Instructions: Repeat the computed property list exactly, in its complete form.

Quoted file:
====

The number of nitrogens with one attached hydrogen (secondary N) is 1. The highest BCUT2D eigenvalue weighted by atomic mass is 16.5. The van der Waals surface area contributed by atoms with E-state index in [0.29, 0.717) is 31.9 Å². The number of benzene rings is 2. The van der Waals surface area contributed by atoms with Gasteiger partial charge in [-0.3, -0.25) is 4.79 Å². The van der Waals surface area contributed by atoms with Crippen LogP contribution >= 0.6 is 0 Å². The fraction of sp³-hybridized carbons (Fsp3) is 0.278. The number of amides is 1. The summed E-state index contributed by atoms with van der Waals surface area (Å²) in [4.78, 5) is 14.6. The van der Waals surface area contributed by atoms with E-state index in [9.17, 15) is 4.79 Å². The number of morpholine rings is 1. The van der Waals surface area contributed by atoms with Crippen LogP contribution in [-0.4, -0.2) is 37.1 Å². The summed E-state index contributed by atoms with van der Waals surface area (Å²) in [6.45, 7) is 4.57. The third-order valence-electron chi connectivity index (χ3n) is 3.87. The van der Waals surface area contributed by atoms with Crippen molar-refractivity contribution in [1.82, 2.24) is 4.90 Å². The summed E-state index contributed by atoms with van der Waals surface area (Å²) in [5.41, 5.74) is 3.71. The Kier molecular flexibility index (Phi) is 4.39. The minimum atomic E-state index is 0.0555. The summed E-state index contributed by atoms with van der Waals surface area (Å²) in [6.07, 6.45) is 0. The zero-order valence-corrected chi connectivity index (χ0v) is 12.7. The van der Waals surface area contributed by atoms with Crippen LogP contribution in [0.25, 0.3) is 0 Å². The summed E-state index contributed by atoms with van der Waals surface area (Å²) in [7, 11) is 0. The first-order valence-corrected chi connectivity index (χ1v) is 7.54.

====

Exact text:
The number of nitrogens with one attached hydrogen (secondary N) is 1. The highest BCUT2D eigenvalue weighted by atomic mass is 16.5. The van der Waals surface area contributed by atoms with E-state index in [0.29, 0.717) is 31.9 Å². The number of benzene rings is 2. The van der Waals surface area contributed by atoms with Gasteiger partial charge in [-0.3, -0.25) is 4.79 Å². The van der Waals surface area contributed by atoms with Crippen LogP contribution >= 0.6 is 0 Å². The fraction of sp³-hybridized carbons (Fsp3) is 0.278. The number of amides is 1. The summed E-state index contributed by atoms with van der Waals surface area (Å²) in [4.78, 5) is 14.6. The van der Waals surface area contributed by atoms with E-state index in [9.17, 15) is 4.79 Å². The number of morpholine rings is 1. The van der Waals surface area contributed by atoms with Crippen LogP contribution in [-0.4, -0.2) is 37.1 Å². The summed E-state index contributed by atoms with van der Waals surface area (Å²) in [6.45, 7) is 4.57. The third-order valence-electron chi connectivity index (χ3n) is 3.87. The van der Waals surface area contributed by atoms with Crippen molar-refractivity contribution in [1.82, 2.24) is 4.90 Å². The summed E-state index contributed by atoms with van der Waals surface area (Å²) in [5.41, 5.74) is 3.71. The Kier molecular flexibility index (Phi) is 4.39. The minimum atomic E-state index is 0.0555. The summed E-state index contributed by atoms with van der Waals surface area (Å²) in [6.07, 6.45) is 0. The zero-order valence-corrected chi connectivity index (χ0v) is 12.7. The van der Waals surface area contributed by atoms with Crippen LogP contribution in [0.25, 0.3) is 0 Å². The summed E-state index contributed by atoms with van der Waals surface area (Å²) in [7, 11) is 0. The first-order valence-corrected chi connectivity index (χ1v) is 7.54.